In Austin, however, all eight respondents said "yes" to the conceptual awareness question. Five of these participants named either Camel Snus or a Skoal product in the followup unaided recall question. If we accept as awareness "yes" to the conceptual awareness questions followed by a correct brand name recalled, we would conclude that five of the eight participants in Austin were aware of smokeless PREPs. The actual estimate for Austin should be six of eight respondents, because one individual could not name a brand but clearly described the Stonewall product. Hence, this strategy, as with the comparable combustible measure, slightly underestimated awareness in a test market.
We recommend that awareness of PREPS, both combustible and non-combustible, be measured using the conceptual awareness question, followed by unaided recall of a brand so that those who name non-PREPs can be identified as unaware. These are the items that would be used at present to estimate PREPs awareness. We also recommend asking the recognition series, including distracter names, as a way to monitor changes in both real and likely false recognition of PREPs. However, we do not recommend using the recognition data, alone or in conjunction with the other data, to estimate current awareness of PREPs at this time. As awareness increases, and the false reports drop to a small proportion of recognized brands, it will be time to consider how to combine the recall and recognition data to estimate awareness. Additional file 2 shows the recommended series of items to measure awareness of PREPs. It is important to consider that this recommended strategy for measuring awareness is feasible for interviewer-administered or web surveys where skips are possible and open-ended responses are feasible. This strategy is not feasible for self-administered surveys.
In order to monitor awareness of PREPs, researchers need some agreement about what constitutes a PREP. Although the definition originated by the Institute of Medicine includes pharmaceutical agents, such as nicotine replacement products , they were not the focus of our study and, thus, were excluded from our definition. Likewise, our definition excludes quit aids, such as Quest, and is modeled after the one provided in Hatsukami and Hecht, focusing on "tobacco products that have been modified or designed in some way to reduce users' exposure to tobacco toxins" . Arguably, the essential characteristic of most definitions is that they are talking about products designed to yield reduced exposure to toxins. The problem is that many of these products are not currently being advertised as entailing reduced exposure. To an important extent, the design of the surveillance items being recommended in this report is determined by current PREPs marketing practices. Specifically, because the new smokeless products are not being advertised as less harmful than cigarettes, the recommended awareness questions do not include a statement that they are "supposed to be" or "claim to be" less harmful. Most of the combustible PREPs for which awareness is being assessed were advertised as less harmful during the time that they were being actively marketed, so the awareness question recommended here includes language about reduced harm. However, marketing strategies are likely to change. Philip Morris did not make any health claims while test-marketing Marlboro Ultrasmooth, and the Eclipse and Advance web sites, which originally featured extensive health claims, are no longer readily accessible. This issue complicates assessment of awareness of PREPs because although the public health community may be aware that the product design suggests an effort to reduce exposure to particular toxins, the general public may be unaware of that effort while still being aware of the new product.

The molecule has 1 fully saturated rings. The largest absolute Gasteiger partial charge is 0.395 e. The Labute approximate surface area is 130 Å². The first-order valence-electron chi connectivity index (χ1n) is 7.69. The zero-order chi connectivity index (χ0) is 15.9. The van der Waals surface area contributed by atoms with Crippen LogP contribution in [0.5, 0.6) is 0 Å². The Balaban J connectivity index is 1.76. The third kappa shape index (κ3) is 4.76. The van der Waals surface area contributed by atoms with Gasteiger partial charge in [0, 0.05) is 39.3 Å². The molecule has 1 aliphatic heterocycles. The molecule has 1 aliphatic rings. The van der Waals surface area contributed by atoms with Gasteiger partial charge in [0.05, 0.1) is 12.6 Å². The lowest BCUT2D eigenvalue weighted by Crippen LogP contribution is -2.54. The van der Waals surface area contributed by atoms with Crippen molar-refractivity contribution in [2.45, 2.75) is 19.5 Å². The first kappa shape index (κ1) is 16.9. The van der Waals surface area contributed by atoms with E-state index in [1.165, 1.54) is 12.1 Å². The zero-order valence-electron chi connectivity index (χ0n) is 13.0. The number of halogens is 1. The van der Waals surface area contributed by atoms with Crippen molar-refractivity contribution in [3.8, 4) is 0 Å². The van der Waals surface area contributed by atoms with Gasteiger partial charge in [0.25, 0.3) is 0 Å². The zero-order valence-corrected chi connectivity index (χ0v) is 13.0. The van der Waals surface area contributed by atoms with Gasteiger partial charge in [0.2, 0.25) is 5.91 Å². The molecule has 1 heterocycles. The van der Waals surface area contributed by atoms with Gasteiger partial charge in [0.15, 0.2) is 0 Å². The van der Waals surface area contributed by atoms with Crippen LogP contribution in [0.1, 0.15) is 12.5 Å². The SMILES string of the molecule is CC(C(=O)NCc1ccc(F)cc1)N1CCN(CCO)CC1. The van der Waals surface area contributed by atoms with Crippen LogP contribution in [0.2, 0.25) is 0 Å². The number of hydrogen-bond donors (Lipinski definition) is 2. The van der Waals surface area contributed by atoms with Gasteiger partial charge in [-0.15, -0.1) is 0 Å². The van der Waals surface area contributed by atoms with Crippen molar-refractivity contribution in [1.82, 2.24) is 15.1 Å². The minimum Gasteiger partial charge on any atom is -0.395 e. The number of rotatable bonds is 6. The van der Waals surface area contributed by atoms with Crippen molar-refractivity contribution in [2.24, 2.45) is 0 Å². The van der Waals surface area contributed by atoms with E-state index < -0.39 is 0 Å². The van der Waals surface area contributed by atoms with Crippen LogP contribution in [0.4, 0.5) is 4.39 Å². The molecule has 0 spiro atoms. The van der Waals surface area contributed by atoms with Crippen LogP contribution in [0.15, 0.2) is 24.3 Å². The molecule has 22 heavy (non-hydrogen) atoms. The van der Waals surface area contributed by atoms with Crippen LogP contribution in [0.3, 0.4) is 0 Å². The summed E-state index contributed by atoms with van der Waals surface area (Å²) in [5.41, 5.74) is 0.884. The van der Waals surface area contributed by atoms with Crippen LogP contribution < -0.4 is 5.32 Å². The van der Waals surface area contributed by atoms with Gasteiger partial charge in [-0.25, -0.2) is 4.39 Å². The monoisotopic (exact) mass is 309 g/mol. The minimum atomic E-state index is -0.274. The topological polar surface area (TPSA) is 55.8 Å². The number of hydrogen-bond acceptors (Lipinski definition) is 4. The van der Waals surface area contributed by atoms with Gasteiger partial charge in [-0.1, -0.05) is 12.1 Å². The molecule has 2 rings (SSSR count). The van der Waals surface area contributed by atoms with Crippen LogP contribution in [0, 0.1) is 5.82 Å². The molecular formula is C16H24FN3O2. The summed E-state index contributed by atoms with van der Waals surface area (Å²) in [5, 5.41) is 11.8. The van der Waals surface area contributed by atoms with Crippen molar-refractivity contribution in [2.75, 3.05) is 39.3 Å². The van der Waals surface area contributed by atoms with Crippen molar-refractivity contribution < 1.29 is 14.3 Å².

This paper covers only one of the domains of surveillance, but there are a number of others that are important for ongoing consideration. Specifically, interest in use, risk perception and trial will be important areas to monitor as PREPs become more common. Once one is reasonably confident of having an accurate indicator of product awareness, it will be important to have good measures in these areas and to know whether consumers are over-estimating or under-estimating the risks or potential health gains of various products. This will be particularly important as marketing messages change.
Because all indications are that population levels of awareness of PREPs are quite low, national population monitoring of patterns of current use and impact on changes in other tobacco use behavior seems unnecessary at this time. As levels of PREPs awareness and trial increase, as is likely to be the case with the new smokeless products being introduced by the major cigarette manufacturers, we would advocate introduction of current use measures in the surveillance program. Given the long lead time required to introduce questions on Federal-level surveys, it is, perhaps, appropriate to consider introducing those questions now, so as to be prepared for the increase in use when it happens. Likewise, communications research that examines advertising, packaging, and health claims for specific products are critical and should be conducted. In order to be prepared to respond should these products become more widely available, it is important to learn how best to construct public health messages and policy to both maximize potential public health benefits of less harmful tobacco products and minimize negative health consequences.